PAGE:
Davy Jones's lock-up
From The Economist
A shipwreck is a catastrophe for those involved, but for historians and archaeologists of future generations it is an opportunity.
Wrecks offer glimpses not only of the nautical technology of the past but also of its economy, trade, culture and, sometimes, its warfare.
Until recently, though, most of the 3m ships estimated to be lying on the seabed have been out of reach. Underwater archaeology has mainly been the preserve of scuba divers.
That has limited the endeavor to waters less than 50 meters deep, excluding 98% of the sea floor from inspection.
Even allowing for the tendency of trading vessels to be coasters rather than ocean-going ships, that limits the number of wrecks available for discovery and examination.
Moreover, shallow-water shipwrecks are often damaged. Storms reach down to affect them. Seaweeds and corals, which need light to grow, colonize them.
Freelance divers, seeking salvage rather than knowledge, despoil them. Archaeologists do sometimes team up with people who have access to miniature submarines (some manned, some unmanned) to explore deeper waters.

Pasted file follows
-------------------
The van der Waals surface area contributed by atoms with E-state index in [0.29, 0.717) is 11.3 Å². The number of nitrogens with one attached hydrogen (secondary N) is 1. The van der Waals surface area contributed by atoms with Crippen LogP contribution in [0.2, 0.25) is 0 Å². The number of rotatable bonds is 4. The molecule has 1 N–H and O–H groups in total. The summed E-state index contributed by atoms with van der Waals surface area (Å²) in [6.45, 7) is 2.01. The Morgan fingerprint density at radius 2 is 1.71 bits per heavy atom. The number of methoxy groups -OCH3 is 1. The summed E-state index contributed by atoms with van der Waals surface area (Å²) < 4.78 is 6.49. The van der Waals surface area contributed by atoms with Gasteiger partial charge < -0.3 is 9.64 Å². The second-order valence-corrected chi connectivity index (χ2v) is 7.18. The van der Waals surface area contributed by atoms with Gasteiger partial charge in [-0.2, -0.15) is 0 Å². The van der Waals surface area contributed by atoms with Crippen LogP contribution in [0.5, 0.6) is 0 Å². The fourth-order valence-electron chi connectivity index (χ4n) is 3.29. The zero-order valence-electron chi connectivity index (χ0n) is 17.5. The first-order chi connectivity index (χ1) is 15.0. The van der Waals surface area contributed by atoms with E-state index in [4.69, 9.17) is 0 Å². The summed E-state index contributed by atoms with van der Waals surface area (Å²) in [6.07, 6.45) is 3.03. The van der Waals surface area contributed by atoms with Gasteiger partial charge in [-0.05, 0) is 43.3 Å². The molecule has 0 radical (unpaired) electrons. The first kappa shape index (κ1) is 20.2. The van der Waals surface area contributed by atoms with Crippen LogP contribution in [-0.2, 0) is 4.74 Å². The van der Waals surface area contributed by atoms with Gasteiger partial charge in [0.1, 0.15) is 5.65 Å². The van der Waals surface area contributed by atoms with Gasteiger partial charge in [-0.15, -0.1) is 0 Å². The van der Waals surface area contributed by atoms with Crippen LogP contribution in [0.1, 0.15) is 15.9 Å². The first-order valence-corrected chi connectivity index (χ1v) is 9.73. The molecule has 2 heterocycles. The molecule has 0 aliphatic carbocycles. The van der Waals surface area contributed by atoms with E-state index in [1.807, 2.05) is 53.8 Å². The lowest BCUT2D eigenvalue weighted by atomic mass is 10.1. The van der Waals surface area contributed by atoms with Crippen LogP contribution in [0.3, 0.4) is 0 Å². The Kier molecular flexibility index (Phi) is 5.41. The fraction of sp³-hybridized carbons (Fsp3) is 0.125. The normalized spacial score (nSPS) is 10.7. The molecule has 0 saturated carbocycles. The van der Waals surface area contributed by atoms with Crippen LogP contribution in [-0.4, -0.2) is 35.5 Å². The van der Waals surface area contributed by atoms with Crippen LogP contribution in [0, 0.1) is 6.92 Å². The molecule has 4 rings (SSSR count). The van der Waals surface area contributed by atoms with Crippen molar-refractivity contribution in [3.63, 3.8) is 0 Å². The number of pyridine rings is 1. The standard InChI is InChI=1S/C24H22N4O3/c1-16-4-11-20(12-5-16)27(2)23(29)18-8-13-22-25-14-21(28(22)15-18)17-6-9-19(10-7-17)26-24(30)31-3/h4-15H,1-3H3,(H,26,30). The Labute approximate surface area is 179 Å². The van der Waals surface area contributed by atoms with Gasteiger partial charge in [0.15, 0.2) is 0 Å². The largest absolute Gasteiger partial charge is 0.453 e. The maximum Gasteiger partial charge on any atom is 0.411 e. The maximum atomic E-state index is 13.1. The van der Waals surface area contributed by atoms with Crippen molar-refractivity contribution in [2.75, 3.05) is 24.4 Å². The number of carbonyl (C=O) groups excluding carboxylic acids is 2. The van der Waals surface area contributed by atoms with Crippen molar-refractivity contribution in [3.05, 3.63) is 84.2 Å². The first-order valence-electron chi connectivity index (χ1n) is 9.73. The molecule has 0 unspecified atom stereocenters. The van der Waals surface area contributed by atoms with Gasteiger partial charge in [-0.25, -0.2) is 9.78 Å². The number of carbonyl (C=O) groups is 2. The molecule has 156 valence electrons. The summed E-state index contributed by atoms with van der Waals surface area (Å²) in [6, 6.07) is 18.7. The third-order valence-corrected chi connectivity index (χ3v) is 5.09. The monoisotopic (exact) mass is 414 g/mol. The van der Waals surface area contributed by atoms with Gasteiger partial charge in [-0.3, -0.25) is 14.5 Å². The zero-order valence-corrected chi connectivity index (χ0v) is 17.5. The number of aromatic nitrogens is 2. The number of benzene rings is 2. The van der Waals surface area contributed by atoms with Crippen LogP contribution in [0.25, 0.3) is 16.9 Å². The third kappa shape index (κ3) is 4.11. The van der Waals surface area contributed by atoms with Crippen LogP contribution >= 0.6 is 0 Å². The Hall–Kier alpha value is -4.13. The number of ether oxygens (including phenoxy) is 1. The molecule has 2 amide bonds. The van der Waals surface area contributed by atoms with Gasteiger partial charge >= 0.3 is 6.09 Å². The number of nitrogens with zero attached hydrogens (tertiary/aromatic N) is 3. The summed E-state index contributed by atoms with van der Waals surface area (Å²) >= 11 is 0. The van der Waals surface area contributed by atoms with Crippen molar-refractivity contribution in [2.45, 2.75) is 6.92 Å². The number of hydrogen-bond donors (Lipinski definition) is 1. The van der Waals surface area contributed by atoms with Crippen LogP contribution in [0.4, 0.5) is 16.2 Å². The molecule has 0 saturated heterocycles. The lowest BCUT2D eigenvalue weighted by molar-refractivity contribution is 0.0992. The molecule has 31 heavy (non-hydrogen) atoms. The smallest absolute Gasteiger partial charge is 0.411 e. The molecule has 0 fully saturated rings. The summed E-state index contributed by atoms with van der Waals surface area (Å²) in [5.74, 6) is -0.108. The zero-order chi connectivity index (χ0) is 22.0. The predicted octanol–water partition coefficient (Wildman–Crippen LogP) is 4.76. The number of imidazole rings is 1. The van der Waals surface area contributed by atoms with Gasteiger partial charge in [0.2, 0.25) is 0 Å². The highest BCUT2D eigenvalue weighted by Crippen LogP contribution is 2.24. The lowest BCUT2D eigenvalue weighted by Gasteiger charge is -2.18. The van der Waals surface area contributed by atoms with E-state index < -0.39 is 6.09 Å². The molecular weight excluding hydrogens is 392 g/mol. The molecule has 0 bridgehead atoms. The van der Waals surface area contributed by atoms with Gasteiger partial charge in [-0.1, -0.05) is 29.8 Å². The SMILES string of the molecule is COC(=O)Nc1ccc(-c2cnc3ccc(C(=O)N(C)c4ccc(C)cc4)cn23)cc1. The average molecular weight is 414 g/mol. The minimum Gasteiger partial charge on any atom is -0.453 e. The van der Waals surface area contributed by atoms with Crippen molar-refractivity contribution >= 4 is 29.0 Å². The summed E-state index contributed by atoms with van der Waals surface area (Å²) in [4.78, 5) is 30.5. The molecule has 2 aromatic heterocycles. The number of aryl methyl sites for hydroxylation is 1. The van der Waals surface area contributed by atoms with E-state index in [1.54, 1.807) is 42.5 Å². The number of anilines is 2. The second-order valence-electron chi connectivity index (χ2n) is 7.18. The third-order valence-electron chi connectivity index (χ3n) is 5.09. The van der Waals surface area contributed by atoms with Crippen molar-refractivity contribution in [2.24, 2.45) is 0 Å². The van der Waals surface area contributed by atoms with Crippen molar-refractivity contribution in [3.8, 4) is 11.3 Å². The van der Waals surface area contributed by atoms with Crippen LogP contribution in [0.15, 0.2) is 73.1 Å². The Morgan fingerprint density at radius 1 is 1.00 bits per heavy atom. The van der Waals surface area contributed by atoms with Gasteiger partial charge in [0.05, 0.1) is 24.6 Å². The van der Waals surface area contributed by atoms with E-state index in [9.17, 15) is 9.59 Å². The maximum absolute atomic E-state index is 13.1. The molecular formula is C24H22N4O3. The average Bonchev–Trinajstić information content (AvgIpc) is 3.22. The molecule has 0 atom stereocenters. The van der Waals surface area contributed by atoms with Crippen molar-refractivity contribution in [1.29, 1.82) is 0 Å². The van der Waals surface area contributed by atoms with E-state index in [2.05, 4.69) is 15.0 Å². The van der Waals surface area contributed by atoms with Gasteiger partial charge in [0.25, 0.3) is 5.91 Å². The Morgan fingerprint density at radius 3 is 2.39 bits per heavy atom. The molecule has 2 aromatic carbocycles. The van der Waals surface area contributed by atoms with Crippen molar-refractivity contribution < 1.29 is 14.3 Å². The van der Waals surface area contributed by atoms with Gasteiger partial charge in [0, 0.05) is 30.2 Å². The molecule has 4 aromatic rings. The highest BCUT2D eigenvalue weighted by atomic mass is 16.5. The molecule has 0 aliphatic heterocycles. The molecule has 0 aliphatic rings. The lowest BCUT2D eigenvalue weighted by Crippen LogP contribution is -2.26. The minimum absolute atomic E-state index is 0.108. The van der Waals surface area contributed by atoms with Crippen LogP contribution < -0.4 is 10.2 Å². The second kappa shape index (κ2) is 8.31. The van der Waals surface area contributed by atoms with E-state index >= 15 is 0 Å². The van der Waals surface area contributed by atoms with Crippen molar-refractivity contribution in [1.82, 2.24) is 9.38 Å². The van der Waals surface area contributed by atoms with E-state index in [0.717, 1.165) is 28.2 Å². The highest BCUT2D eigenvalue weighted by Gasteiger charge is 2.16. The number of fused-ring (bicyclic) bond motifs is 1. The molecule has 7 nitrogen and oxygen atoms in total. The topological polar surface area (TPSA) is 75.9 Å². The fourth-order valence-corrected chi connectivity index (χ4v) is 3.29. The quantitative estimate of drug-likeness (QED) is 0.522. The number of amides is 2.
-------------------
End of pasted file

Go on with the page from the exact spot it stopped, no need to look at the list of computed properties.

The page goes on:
But such expeditions are expensive—a million dollars a pop is not untypical—and archaeology is not a well-resourced profession. Often, these expeditions are privately financed, speculative ventures which amount to little more than treasure-hunting.
Modern robotics, however, is changing this. A new generation of cheap, free-swimming, automatic underwater vehicles (AUVs) is being developed. Past minisubs have needed a lot of backup and, if unmanned, have had to be guided by signals passing down tethers.
Their mother-ships have thus had to be fitted out specially, which is one reason for the expense. An AUV, by contrast, can be dropped into the ocean and left to fend for itself. A wider range of vessels can thus support it.